Cam Akers ran for 1,024 yards as a freshman, and four of five starting offensive linemen and leading receiver Nyqwan Murray should be back. The FSU defense will need a makeover, especially in the secondary, where James and McFadden have already decided to turn pro.

FSU's road schedule in 2018 is going to be very difficult, with trips to Notre Dame, Louisville, NC State and Miami. Ouch.

23. LSU
2017 record: 9-4, 6-2 SEC
Returning starters: Six offense, eight defense, two special teams

Key losses: WR D.J. Chark, OT K.J. Malone, QB Danny Etling, WR Russell Gage, LB Arden Key, DE Christian LaCouture, NT Greg Gilmore,

Outlook: The Tigers were up and down in coach Ed Orgeron's first season, beating Auburn and falling to Mississippi State (by 30 points), Troy (at home) and Notre Dame (in the Citrus Bowl). LSU's issues in 2017 were the same as they were under former coach Les Miles: The Tigers struggled to pass the ball and score. It won't be any easier in 2018, with Etling departing and junior tailback Derrius Guice probably turning pro.

Orgeron made a change at offensive coordinator, parting ways with Matt Canada after one season, and Orgeron might turn to tight ends coach Steve Ensminger to be his OC in 2018. At least LSU secured defensive coordinator Dave Aranda, who received a four-year, $10 million contract, the highest ever for an FBS assistant, after Texas A&M tried to hire him away.

The Tigers will play a nonconference game against Miami in Arlington, Texas, next season, along with road games at Auburn, Florida and Texas A&M.

24. Texas
 2017 record: 7-6, 5-4
 Returning starters: Eight offense, five defense, one special teams

 Key losses: LB Malik Jefferson, OT Connor Williams, S DeShon Elliott, P Michael Dickson, CB Holton Hill, WR Lorenzo Joe, OT Tristan Nickelson, TE Kendall Moore, NT Poona Ford, LB Naashon Hughes, SS Jason Hall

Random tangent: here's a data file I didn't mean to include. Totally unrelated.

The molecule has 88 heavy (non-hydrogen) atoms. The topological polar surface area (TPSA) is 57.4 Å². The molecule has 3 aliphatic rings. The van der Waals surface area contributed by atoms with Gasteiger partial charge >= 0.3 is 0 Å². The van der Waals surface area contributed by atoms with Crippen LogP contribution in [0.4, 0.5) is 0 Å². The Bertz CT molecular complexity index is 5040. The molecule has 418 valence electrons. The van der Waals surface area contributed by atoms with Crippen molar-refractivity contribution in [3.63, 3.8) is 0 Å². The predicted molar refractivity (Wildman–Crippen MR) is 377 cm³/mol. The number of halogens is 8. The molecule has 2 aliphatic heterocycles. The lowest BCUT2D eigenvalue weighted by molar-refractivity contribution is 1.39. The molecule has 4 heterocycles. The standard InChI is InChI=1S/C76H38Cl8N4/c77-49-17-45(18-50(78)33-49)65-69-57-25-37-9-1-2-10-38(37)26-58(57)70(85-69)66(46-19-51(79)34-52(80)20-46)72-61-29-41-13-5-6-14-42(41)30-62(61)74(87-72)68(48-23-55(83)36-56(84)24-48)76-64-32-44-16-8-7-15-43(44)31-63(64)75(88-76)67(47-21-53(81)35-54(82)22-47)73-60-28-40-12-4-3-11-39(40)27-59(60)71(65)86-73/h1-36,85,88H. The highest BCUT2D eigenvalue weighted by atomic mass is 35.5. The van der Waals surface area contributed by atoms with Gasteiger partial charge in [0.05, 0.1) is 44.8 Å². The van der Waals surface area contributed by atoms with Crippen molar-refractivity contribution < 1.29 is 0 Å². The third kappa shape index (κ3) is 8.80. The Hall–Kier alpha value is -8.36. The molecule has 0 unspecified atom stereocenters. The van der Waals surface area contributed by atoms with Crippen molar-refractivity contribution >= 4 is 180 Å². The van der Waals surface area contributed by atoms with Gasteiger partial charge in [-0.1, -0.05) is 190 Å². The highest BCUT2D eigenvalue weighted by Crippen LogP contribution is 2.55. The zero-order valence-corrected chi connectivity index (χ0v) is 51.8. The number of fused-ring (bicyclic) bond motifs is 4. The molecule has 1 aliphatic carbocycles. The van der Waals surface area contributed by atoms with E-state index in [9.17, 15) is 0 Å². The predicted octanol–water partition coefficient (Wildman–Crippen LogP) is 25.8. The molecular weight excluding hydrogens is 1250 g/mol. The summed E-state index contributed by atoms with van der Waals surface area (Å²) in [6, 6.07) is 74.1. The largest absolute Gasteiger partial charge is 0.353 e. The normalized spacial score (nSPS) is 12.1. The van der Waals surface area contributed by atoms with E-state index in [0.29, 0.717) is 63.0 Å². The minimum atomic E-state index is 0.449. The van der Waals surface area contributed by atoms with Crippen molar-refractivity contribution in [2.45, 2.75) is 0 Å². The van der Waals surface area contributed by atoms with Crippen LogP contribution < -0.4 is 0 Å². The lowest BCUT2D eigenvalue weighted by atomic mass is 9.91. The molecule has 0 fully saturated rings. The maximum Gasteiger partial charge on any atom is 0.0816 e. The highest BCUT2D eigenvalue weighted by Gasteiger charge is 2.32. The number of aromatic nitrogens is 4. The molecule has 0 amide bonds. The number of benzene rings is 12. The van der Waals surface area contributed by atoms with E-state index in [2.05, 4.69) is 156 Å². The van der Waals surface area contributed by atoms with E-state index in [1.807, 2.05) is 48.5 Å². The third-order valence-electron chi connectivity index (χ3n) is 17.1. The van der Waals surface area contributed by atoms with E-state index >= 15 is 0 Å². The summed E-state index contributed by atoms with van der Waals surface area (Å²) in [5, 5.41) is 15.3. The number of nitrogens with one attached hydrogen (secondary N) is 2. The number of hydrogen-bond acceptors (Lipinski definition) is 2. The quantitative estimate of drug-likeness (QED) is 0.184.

Outlook: The Longhorns lost six games in coach Tom Herman's first season, which was disappointing. But four of them were games decided by five points or fewer, including losses to USC, Oklahoma and Oklahoma State. Can the Longhorns learn to win close games in year two? If they do, they might enjoy a second-year bounce like Georgia and Miami had this past season.

Herman is going to have to figure out whether Shane Buechele or Sam Ehlinger is going to be the quarterback moving forward. The offensive line is going to have to do a better job protecting the quarterback, too, after allowing a whopping 34 sacks in 2017.

Defensive coordinator Todd Orlando upgraded the unit this past season, but he'll miss Jefferson, Elliott and Hill, three of his better players. UT plays USC, TCU and West Virginia at home, along with the annual contest against Oklahoma in Dallas.

25. South Carolina
2017 record: 9-4, 5-3 SEC
Returning starters: Nine offense, four defense, two special teams

Key losses: LB Skai Moore, TE Hayden Hurst, C Alan Knott, G Cory Helms, DE Dante Sawyer, DT Ulric Jones, S D.J. Smith, S Chris Lammons, CB JaMarcus King

Outlook: The Gamecocks were dramatically improved in coach Will Muschamp's second season, which ended with a come-from-behind 26-19 victory over Michigan in the Outback Bowl. Muschamp seems to have learned from his mistakes in his first head-coaching stop at Florida; he dismissed offensive coordinator Kurt Roper after the South Carolina offense averaged only 24 points per game.

Co-offensive coordinator/receivers coach Bryan McClendon will take over the job full-time after calling plays in the bowl game. Quarterback Jake Bentley gets back top target Deebo Samuel, who missed the final 10 games with leg and foot injuries (he scored six total touchdowns in the first three games).

The Gamecocks will have to replace two starters on the defensive line, Moore and three starters in the secondary. Linebacker Bryson Allen-Williams also returns after missing most of 2017 with a shoulder injury.